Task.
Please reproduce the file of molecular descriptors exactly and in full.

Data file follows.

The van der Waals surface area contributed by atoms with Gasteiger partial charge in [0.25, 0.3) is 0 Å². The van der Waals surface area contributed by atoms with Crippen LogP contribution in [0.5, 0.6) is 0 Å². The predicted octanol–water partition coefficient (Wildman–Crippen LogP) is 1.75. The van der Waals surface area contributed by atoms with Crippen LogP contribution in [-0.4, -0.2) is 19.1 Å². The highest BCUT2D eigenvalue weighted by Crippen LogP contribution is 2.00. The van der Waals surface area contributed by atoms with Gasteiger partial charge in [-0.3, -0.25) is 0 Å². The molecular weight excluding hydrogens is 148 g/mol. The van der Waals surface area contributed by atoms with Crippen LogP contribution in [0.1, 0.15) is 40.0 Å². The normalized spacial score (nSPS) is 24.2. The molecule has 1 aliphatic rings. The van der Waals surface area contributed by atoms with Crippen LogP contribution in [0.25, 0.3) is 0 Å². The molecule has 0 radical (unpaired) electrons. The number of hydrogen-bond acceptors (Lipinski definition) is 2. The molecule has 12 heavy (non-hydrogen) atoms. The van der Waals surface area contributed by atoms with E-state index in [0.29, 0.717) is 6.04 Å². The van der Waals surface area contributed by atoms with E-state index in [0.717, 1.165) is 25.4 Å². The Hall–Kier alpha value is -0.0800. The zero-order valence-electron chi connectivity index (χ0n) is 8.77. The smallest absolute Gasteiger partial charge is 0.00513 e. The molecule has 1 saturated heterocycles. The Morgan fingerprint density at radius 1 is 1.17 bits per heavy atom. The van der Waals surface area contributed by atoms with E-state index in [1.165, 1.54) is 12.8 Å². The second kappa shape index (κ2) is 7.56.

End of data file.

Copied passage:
The van der Waals surface area contributed by atoms with Gasteiger partial charge in [0.25, 0.3) is 0 Å². The van der Waals surface area contributed by atoms with Crippen LogP contribution in [0.5, 0.6) is 0 Å². The predicted octanol–water partition coefficient (Wildman–Crippen LogP) is 1.75. The van der Waals surface area contributed by atoms with Crippen LogP contribution in [-0.4, -0.2) is 19.1 Å². The highest BCUT2D eigenvalue weighted by Crippen LogP contribution is 2.00. The van der Waals surface area contributed by atoms with Gasteiger partial charge in [-0.3, -0.25) is 0 Å². The molecular weight excluding hydrogens is 148 g/mol. The van der Waals surface area contributed by atoms with Crippen LogP contribution in [0.1, 0.15) is 40.0 Å². The normalized spacial score (nSPS) is 24.2. The molecule has 1 aliphatic rings. The van der Waals surface area contributed by atoms with Crippen LogP contribution in [0.25, 0.3) is 0 Å². The molecule has 0 radical (unpaired) electrons. The number of hydrogen-bond acceptors (Lipinski definition) is 2. The molecule has 12 heavy (non-hydrogen) atoms. The van der Waals surface area contributed by atoms with E-state index in [0.29, 0.717) is 6.04 Å². The van der Waals surface area contributed by atoms with E-state index in [0.717, 1.165) is 25.4 Å². The Hall–Kier alpha value is -0.0800. The zero-order valence-electron chi connectivity index (χ0n) is 8.77. The smallest absolute Gasteiger partial charge is 0.00513 e. The molecule has 1 saturated heterocycles. The Morgan fingerprint density at radius 1 is 1.17 bits per heavy atom. The van der Waals surface area contributed by atoms with E-state index in [1.165, 1.54) is 12.8 Å². The second kappa shape index (κ2) is 7.56.